I cannot say that an improperly high grasp of the Hi Power won't result in hammer bite for it certainly will and if enough hand is above the short tang, maybe more damage from the slide, but somehow I just don't see this as a chronic issue; I believe that one such incident would result in a lasting impression not to repeat that again...ever. I do readily concede that if grasping the pistol at speed, it is possible for some folks to inadvertently get the web of skin between the thumb and trigger-finger over the tang and probably get hammer bite or pinch because of it, but I do not believe that any and all incidents of hammer bite are due to an improper grasp of the pistol.
The particular type of Hi Power hammer can play a major role in this as well. I am chewed up severely with the FN factory ring hammer. The spur hammer nips me as well but not as severely and is easily correctable. The Cylinder & Slide abbreviated ring hammer (Type I) also alleviates the problem for me.
A friend of mine has rather "skinny" hands and the unaltered factory spur hammer works fine for him and he barely gets bitten by the FN/Browning ring hammer that so chews my hand up! I happen to have fairly large "meaty" hands. For 11 years I was a police firearm instructor and was fortunate to work for an agency allowing single-action automatics for duty. The 1911-pattern pistol and the Browning Hi Power were the main contenders. I estimate that the officers who were nipped by the Hi Power vs. those who were not would be about evenly divided. (Sometimes merely going to a thinner pair of stocks (grips) did the trick for those barely suffering from Hi Power hammer bite.)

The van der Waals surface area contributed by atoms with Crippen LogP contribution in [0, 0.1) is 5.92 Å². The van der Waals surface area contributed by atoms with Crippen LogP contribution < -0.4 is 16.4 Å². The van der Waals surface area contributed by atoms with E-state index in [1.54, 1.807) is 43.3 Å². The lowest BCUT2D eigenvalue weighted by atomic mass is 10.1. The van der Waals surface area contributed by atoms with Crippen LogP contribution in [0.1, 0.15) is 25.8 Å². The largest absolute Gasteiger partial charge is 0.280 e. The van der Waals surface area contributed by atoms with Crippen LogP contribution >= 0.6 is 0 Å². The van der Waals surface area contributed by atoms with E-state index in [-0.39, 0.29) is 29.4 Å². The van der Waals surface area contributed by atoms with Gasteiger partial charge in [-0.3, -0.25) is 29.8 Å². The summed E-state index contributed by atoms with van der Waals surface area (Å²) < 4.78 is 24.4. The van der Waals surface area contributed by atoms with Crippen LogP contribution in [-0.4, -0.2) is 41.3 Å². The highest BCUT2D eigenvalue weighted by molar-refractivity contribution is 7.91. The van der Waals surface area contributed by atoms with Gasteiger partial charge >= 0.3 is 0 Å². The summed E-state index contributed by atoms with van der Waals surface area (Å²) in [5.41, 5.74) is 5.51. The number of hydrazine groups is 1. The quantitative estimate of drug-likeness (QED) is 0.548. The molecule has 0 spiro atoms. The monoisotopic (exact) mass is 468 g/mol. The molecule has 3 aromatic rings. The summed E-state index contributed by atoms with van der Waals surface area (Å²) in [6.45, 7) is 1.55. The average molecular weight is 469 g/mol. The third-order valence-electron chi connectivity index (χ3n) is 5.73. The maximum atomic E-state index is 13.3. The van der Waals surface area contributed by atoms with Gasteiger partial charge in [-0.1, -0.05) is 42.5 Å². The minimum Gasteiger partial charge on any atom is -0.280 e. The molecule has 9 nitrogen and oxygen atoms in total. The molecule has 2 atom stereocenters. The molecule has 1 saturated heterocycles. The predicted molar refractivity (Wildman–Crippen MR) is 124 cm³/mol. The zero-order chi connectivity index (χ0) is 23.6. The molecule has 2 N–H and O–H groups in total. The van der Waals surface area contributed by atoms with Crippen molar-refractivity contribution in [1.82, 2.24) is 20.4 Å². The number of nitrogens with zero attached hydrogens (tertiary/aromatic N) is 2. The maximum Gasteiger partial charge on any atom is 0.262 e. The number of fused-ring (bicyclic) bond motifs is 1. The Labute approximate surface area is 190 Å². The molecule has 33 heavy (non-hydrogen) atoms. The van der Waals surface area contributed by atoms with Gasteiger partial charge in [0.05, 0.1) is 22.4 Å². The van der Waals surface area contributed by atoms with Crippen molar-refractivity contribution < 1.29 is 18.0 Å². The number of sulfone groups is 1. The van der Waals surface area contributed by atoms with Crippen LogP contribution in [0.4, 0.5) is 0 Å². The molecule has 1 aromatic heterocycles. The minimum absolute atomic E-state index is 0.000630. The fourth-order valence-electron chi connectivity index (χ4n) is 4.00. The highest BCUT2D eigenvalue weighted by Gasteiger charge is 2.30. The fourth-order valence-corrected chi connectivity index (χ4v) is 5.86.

For those interested in some further observations and suggestions on eliminating this problem, here's a link that might be of service:
Hi Power hammer bite is not unusual and people suffering it should not automatically be assumed to be using an improper hold in my opinion and observation.
PS: Don't necessarily just "believe" what I've written. Look it over and see if it sounds reasonable and make up your own mind. I think you will find that when answers are given as "absolutes", they frequently are just (incorrect) opinions stated as facts or overlook the proverbial exceptions to the rule.